All it took was one tweet.
Had a cordial dinner with Tim last night. We pushed hard for a 150 billion buyback. We decided to continue dialogue in about three weeks.
— Carl Icahn (@Carl_C_Icahn) October 1, 2013
Shrewd activist investor Carl Icahn let the cat out of the bag Tuesday morning, informing his Twitter followers that he had dinner with Apple (NASDAQ:AAPL) CEO Tim Cook the night before, and that, during the meal, he “pushed hard” for a $150 billion share buyback. The tweet was issued at 10:24 a.m. EDT and spurred an almost instantaneous Apple stock surge.
The last time Icahn took to Twitter in a big way was back in August, when we learned of his $1 billion stake in Apple. Icahn tweeted then that he viewed Apple’s position at $470 as “extremely undervalued,” and was subsequently responsible for yet another stock rally.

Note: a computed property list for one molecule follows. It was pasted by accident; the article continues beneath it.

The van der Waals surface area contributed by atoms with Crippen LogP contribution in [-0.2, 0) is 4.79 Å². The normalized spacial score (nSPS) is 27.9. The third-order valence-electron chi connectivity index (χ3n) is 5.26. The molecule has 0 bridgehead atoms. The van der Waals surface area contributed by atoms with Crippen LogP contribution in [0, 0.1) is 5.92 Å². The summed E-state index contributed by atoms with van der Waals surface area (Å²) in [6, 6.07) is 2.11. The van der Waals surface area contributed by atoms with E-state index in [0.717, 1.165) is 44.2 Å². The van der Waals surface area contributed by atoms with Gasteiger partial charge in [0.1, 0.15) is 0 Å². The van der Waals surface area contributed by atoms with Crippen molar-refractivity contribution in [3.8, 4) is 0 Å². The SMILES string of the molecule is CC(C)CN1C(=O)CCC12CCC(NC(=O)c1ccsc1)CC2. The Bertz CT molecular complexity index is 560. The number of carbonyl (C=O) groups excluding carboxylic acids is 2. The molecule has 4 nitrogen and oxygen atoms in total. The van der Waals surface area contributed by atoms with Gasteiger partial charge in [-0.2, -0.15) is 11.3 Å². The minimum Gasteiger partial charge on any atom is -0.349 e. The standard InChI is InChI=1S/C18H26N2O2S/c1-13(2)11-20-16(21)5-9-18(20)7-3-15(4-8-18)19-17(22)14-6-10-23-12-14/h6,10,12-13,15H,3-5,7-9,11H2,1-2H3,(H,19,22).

Now, Icahn is reportedly interested in expediting Apple’s $60 billion stock buyback program, and he’s even willing to make Cook dinner in order to make sure his interests are heard.
Bloomberg highlights that Cook had already announced Apple’s plan this year for a total of $100 billion in dividends and buyback; in July, the publication reported that the company bought back $16 billion of stock in the latest quarter. But now, Icahn wants Apple to appropriate $150 billion more for share repurchases, and if history is any indicator, it’s a request that Cook will likely consider.
Icahn has a solid reputation for boosting the value of a company’s shareholdings, and Cook is a unique Apple CEO in that he has demonstrated a distinct interest in meeting investor demands. Icahn, a billionaire activist investor, recognizes this, and thus has highlighted Cook as a good CEO. According to Bloomberg, he also believes Apple’s stock can rise to more than $625 if it buys back shares — and in order to do so, Icahn wants Apple to borrow $150 billion at a 3 percent interest rate in order to fund the purchases.
It is likely that Icahn believes his requests will be met, considering he vocalized them via Twitter for the world to see, but the two men aren’t expected to “continue dialogue” for about another three weeks. Until then, the Apple CEO will make his decision as Apple consumers and investors watch closely, waiting anxiously for another tweet.